The accused are being investigated on suspicion of "complicity to manipulate the market," a spokesman for prosecutors said.
FRANKFURT — German prosecutors said on Tuesday they have extended their probe into suspected stock price manipulation at Porsche.
The investigation had now been widened to include "everyone who sat on the supervisory board of Porsche's holding company between March and October 2008, as well as a former employee," a spokesman for prosecutors said.
That means that Ferdinand Piech, supervisory board chief of Volkswagen (IW 1000/10), Porsche supervisory board boss Wolfgang Porsche and works council head Uwe Hueck are now implicated in the probe.
The accused are being investigated on suspicion of "complicity to manipulate the market," the spokesman added.
In December, prosecutors charged Porsche's former chief executive Wendelin Wiedeking and former finance chief Holger Haerter with manipulating Porsche's share price in connection with the — ultimately unsuccessful — attempt to take over Volkswagen.
Wiedeking and Haerter allegedly made false statements in public with regard to Porsche's intentions in 2008.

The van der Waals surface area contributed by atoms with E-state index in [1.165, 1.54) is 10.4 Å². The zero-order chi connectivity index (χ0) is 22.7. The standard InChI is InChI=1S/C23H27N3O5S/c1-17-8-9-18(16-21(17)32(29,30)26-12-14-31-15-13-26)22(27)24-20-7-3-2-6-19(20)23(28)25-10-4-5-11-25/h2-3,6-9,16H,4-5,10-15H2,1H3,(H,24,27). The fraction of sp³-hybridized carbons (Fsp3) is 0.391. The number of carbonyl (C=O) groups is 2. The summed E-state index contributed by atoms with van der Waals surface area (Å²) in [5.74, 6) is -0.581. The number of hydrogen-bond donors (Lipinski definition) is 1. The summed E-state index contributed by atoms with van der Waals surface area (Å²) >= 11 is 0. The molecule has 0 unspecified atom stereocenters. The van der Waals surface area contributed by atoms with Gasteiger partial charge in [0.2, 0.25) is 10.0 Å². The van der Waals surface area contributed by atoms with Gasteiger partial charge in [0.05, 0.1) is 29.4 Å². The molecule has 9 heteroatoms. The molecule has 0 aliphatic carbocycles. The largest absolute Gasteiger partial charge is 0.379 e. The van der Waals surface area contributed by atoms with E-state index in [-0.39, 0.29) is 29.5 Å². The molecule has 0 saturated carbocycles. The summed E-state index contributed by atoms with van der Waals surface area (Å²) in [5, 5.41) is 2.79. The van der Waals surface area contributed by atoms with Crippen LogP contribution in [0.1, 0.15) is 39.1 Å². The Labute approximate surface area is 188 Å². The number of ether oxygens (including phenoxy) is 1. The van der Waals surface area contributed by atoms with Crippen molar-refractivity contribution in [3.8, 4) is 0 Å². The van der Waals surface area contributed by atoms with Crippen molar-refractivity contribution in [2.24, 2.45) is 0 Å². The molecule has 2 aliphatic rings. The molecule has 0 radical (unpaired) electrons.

Both Wiedeking and Haerter deny the charges.
The prosecutors argue that Porsche issued at least five public statements between March and October 2008 publicly denying the plans, even though preparations for the takeover were already underway.
It was not until several months later that Porsche revealed in a surprise statement its takeover plans, sending the share price rocketing.
Porsche's bid to acquire the much-bigger VW eventually unraveled, leaving the luxury sports carmaker with more than 10 billion euros (US $13 billion) in debt.
The two companies then made a fresh attempt to tie the knot in 2009, with VW initially acquiring 49.9% in Porsche in the first stage of the complex takeover agreement, the completion of which ran into a number of legal and tax hurdles.
Last year, a German court rejected two compensation claims brought against Porsche by investors who felt duped by the company over the tie-up.
Copyright Agence France-Presse, 2013